New rail strikes ballot to start soon - RMT's Mick Lynch

Rail workers will be balloted "soon" on whether to stage fresh strikes later in the year, the RMT union's general secretary Mick Lynch has said.

Mr Lynch told the BBC the union wanted to "keep talking" about pay, but felt the government was "trying to make an example out of the railways".

On Friday, the union rejected what was described as a "best and final" offer from the body representing rail firms.

The government and Network Rail have condemned the decision.

Mr Lynch branded the offers "dreadful", while Transport Secretary Mark Harper called the union's decision "a kick in the teeth for passengers".

The long-running dispute over pay, job cuts and changes to working conditions has led rail workers from a number of unions to strike over numerous days since the summer.

No further strikes are currently planned by the RMT - Britain's largest rail workers' union - but it has a mandate to call further strikes up until May.

Speaking to BBC Radio 4's Today programme, Mr Lynch said a new ballot process would be sought so there was an overlapping "continuous mandate" for industrial action.

He went on: "We did put it [the pay offer] to our members. There was a universal rejection of what's on the table."

He said staff "feel under attack", and some had not had a pay rise for the last four years.

But he added the RMT "want to keep talking" to the rail companies, despite fears ministers were trying to make an example out of the rail dispute.

"Ministers have told me that face to face - Mark Harper and (transport minister) Huw Merriman - that they can't offer us anything fresh because it would set a precedent for nurses and other public sector workers, and they want to hold this line."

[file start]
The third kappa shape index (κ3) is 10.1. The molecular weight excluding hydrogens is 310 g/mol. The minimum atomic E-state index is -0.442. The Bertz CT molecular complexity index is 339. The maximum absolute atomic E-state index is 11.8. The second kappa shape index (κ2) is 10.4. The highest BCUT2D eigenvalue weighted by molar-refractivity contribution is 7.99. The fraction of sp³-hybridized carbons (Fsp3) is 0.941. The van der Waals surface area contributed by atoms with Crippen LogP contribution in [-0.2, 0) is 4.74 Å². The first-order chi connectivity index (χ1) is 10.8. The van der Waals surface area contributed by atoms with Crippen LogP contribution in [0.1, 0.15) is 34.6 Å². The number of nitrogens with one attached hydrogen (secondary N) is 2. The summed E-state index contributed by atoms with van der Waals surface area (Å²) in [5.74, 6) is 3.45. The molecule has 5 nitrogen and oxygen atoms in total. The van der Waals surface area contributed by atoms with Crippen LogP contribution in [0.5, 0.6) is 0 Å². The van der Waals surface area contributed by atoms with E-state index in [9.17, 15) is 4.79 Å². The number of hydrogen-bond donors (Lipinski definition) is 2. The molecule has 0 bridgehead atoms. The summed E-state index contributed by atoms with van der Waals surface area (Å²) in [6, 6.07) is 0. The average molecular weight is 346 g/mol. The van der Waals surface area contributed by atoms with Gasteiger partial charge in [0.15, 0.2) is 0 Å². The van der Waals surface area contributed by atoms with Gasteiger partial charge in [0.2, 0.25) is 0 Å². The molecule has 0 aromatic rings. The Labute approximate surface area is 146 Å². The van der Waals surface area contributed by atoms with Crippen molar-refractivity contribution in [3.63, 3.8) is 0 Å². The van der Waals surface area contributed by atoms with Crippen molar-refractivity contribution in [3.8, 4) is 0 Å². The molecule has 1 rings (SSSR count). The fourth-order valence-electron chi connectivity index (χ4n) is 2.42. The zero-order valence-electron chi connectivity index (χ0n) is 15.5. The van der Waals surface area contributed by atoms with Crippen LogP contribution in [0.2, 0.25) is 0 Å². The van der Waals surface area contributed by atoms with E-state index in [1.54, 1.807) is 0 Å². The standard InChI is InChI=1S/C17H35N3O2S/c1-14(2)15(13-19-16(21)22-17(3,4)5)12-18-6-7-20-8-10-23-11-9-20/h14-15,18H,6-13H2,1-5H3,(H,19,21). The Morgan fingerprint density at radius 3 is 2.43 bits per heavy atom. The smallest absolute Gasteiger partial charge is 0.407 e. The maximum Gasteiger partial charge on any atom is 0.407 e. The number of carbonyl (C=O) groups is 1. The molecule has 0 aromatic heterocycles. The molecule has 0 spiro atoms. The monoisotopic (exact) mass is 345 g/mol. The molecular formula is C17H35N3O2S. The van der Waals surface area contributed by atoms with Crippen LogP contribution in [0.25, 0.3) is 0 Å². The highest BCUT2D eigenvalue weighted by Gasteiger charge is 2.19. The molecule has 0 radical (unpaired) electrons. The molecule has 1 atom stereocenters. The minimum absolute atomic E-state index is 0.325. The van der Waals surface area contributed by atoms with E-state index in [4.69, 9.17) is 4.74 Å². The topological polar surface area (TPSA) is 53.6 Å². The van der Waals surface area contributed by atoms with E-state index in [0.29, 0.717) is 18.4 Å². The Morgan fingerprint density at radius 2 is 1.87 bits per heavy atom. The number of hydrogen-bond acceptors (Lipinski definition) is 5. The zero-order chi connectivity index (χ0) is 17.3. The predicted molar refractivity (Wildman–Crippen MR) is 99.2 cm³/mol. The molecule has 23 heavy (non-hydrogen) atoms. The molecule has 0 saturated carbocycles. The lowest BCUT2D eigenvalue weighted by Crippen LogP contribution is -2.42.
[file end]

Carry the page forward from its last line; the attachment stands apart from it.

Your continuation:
Network Rail and the Rail Delivery Group, which represent train companies, have offered striking workers a pay deal worth 9% over two years.

But unions have said that any pay offer should reflect the rising cost of living - as inflation sits above 10%.

Mr Lynch described the offer as "very puny", saying it did not meet members' expectations "on pay, job security or working conditions".

The RMT said it would now seek further meetings with Network Rail and the RDG to try to work towards a settlement.

The latest pay offer did not go to a vote of the full RMT membership.

Transport Secretary Mark Harper said: "It is now clear that no realistic offer is ever going to be good enough for the RMT leadership."

And Tim Shoveller, Network Rail chief negotiator, said the RMT was "condemning its members to a further round of fruitless, pointless and costly strikes".

"We have made multiple concessions, compromises and offers, while the RMT has shifted on nothing. It's time for a second referendum on our new, revised offer and time to end this and work together to rebuild our railway."

Mr Lynch said pay offers without conditions attached had been made in Wales and Scotland - where there is no Department for Transport oversight - and that "something more along those lines" would be more acceptable.

Meanwhile, negotiations are ongoing for other rail workers.

The drivers' main union, Aslef, says it hopes to have more talks next week.

And a smaller union, the TSSA, said on Friday that thousands of its members would be given a vote on the offers from the train companies.